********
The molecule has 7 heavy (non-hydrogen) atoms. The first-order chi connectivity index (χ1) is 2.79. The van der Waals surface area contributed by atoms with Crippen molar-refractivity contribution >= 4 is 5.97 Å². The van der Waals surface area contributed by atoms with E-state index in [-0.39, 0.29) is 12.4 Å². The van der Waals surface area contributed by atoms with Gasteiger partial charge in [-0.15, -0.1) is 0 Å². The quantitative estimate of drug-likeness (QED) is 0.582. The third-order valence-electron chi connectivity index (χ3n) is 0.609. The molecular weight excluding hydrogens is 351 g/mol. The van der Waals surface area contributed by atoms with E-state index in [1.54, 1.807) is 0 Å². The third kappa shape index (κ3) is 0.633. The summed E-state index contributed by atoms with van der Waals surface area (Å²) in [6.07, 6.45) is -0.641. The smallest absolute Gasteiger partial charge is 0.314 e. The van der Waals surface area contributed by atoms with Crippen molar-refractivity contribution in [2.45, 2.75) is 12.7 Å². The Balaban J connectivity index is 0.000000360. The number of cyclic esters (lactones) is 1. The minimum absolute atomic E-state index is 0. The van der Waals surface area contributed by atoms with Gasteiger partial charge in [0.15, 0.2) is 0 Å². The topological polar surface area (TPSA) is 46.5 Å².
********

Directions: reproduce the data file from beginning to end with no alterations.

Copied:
The molecule has 7 heavy (non-hydrogen) atoms. The first-order chi connectivity index (χ1) is 2.79. The van der Waals surface area contributed by atoms with Crippen molar-refractivity contribution >= 4 is 5.97 Å². The van der Waals surface area contributed by atoms with E-state index in [-0.39, 0.29) is 12.4 Å². The van der Waals surface area contributed by atoms with Gasteiger partial charge in [-0.15, -0.1) is 0 Å². The quantitative estimate of drug-likeness (QED) is 0.582. The third-order valence-electron chi connectivity index (χ3n) is 0.609. The molecular weight excluding hydrogens is 351 g/mol. The van der Waals surface area contributed by atoms with E-state index in [1.54, 1.807) is 0 Å². The third kappa shape index (κ3) is 0.633. The summed E-state index contributed by atoms with van der Waals surface area (Å²) in [6.07, 6.45) is -0.641. The smallest absolute Gasteiger partial charge is 0.314 e. The van der Waals surface area contributed by atoms with Crippen molar-refractivity contribution in [2.45, 2.75) is 12.7 Å². The Balaban J connectivity index is 0.000000360. The number of cyclic esters (lactones) is 1. The minimum absolute atomic E-state index is 0. The van der Waals surface area contributed by atoms with Gasteiger partial charge in [0.15, 0.2) is 0 Å². The topological polar surface area (TPSA) is 46.5 Å².